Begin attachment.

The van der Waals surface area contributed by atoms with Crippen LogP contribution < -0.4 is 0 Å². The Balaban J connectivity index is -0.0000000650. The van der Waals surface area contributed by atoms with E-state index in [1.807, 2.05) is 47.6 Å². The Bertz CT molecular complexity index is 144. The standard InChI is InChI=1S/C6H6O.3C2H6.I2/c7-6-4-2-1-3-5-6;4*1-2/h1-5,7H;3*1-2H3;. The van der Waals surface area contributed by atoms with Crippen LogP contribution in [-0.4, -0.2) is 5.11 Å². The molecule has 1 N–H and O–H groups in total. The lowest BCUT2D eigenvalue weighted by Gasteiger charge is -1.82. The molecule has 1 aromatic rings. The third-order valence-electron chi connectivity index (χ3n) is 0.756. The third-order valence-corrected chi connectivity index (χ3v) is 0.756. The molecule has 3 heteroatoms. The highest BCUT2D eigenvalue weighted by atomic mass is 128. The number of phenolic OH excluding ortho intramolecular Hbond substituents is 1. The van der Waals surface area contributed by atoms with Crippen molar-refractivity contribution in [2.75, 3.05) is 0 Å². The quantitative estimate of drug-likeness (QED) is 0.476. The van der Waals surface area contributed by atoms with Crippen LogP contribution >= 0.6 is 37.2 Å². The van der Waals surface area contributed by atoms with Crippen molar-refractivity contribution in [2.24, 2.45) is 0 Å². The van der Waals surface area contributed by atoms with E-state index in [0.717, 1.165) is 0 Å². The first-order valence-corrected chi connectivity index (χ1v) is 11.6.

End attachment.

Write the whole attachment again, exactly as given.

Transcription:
The van der Waals surface area contributed by atoms with Crippen LogP contribution < -0.4 is 0 Å². The Balaban J connectivity index is -0.0000000650. The van der Waals surface area contributed by atoms with E-state index in [1.807, 2.05) is 47.6 Å². The Bertz CT molecular complexity index is 144. The standard InChI is InChI=1S/C6H6O.3C2H6.I2/c7-6-4-2-1-3-5-6;4*1-2/h1-5,7H;3*1-2H3;. The van der Waals surface area contributed by atoms with Crippen LogP contribution in [-0.4, -0.2) is 5.11 Å². The molecule has 1 N–H and O–H groups in total. The lowest BCUT2D eigenvalue weighted by Gasteiger charge is -1.82. The molecule has 1 aromatic rings. The third-order valence-electron chi connectivity index (χ3n) is 0.756. The third-order valence-corrected chi connectivity index (χ3v) is 0.756. The molecule has 3 heteroatoms. The highest BCUT2D eigenvalue weighted by atomic mass is 128. The number of phenolic OH excluding ortho intramolecular Hbond substituents is 1. The van der Waals surface area contributed by atoms with Crippen molar-refractivity contribution in [2.75, 3.05) is 0 Å². The quantitative estimate of drug-likeness (QED) is 0.476. The van der Waals surface area contributed by atoms with Crippen LogP contribution >= 0.6 is 37.2 Å². The van der Waals surface area contributed by atoms with Crippen molar-refractivity contribution in [2.24, 2.45) is 0 Å². The van der Waals surface area contributed by atoms with E-state index in [0.717, 1.165) is 0 Å². The first-order valence-corrected chi connectivity index (χ1v) is 11.6.